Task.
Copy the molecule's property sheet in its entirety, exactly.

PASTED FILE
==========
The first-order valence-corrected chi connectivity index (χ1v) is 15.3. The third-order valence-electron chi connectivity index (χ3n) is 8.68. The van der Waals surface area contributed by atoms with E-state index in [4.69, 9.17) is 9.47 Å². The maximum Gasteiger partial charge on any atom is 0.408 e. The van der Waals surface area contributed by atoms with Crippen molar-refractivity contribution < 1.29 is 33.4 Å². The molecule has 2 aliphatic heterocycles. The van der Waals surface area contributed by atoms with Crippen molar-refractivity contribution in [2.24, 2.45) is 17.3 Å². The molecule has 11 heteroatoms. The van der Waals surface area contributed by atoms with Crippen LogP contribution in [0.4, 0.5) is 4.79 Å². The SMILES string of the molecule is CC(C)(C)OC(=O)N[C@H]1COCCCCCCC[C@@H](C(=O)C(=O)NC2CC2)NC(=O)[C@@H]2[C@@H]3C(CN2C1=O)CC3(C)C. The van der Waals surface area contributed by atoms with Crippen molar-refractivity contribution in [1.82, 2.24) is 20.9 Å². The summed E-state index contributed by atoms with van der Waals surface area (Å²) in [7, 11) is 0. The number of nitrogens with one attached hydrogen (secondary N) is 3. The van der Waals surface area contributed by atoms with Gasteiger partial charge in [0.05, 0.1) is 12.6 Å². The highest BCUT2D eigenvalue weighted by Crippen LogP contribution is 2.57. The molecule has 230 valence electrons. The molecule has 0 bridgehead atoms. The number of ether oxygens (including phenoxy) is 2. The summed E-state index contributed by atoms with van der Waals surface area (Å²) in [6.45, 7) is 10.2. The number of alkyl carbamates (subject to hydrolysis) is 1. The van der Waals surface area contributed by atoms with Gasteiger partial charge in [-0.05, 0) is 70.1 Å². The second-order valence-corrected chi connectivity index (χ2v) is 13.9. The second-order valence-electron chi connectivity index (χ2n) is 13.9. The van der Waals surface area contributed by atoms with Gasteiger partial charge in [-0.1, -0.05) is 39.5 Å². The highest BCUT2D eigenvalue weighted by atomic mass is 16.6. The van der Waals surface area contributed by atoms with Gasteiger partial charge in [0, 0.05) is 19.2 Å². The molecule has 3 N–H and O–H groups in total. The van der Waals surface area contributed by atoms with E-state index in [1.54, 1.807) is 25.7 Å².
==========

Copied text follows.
The first-order valence-corrected chi connectivity index (χ1v) is 15.3. The third-order valence-electron chi connectivity index (χ3n) is 8.68. The van der Waals surface area contributed by atoms with E-state index in [4.69, 9.17) is 9.47 Å². The maximum Gasteiger partial charge on any atom is 0.408 e. The van der Waals surface area contributed by atoms with Crippen molar-refractivity contribution < 1.29 is 33.4 Å². The molecule has 2 aliphatic heterocycles. The van der Waals surface area contributed by atoms with Crippen molar-refractivity contribution in [2.24, 2.45) is 17.3 Å². The molecule has 11 heteroatoms. The van der Waals surface area contributed by atoms with Crippen LogP contribution in [0.4, 0.5) is 4.79 Å². The SMILES string of the molecule is CC(C)(C)OC(=O)N[C@H]1COCCCCCCC[C@@H](C(=O)C(=O)NC2CC2)NC(=O)[C@@H]2[C@@H]3C(CN2C1=O)CC3(C)C. The van der Waals surface area contributed by atoms with Crippen molar-refractivity contribution in [1.82, 2.24) is 20.9 Å². The summed E-state index contributed by atoms with van der Waals surface area (Å²) in [7, 11) is 0. The number of nitrogens with one attached hydrogen (secondary N) is 3. The van der Waals surface area contributed by atoms with Gasteiger partial charge in [0.05, 0.1) is 12.6 Å². The highest BCUT2D eigenvalue weighted by Crippen LogP contribution is 2.57. The molecule has 230 valence electrons. The molecule has 0 bridgehead atoms. The number of ether oxygens (including phenoxy) is 2. The summed E-state index contributed by atoms with van der Waals surface area (Å²) in [6.45, 7) is 10.2. The number of alkyl carbamates (subject to hydrolysis) is 1. The van der Waals surface area contributed by atoms with Gasteiger partial charge in [-0.05, 0) is 70.1 Å². The second-order valence-corrected chi connectivity index (χ2v) is 13.9. The second-order valence-electron chi connectivity index (χ2n) is 13.9. The van der Waals surface area contributed by atoms with Gasteiger partial charge in [-0.1, -0.05) is 39.5 Å². The highest BCUT2D eigenvalue weighted by atomic mass is 16.6. The van der Waals surface area contributed by atoms with Gasteiger partial charge in [0, 0.05) is 19.2 Å². The molecule has 3 N–H and O–H groups in total. The van der Waals surface area contributed by atoms with E-state index in [1.54, 1.807) is 25.7 Å².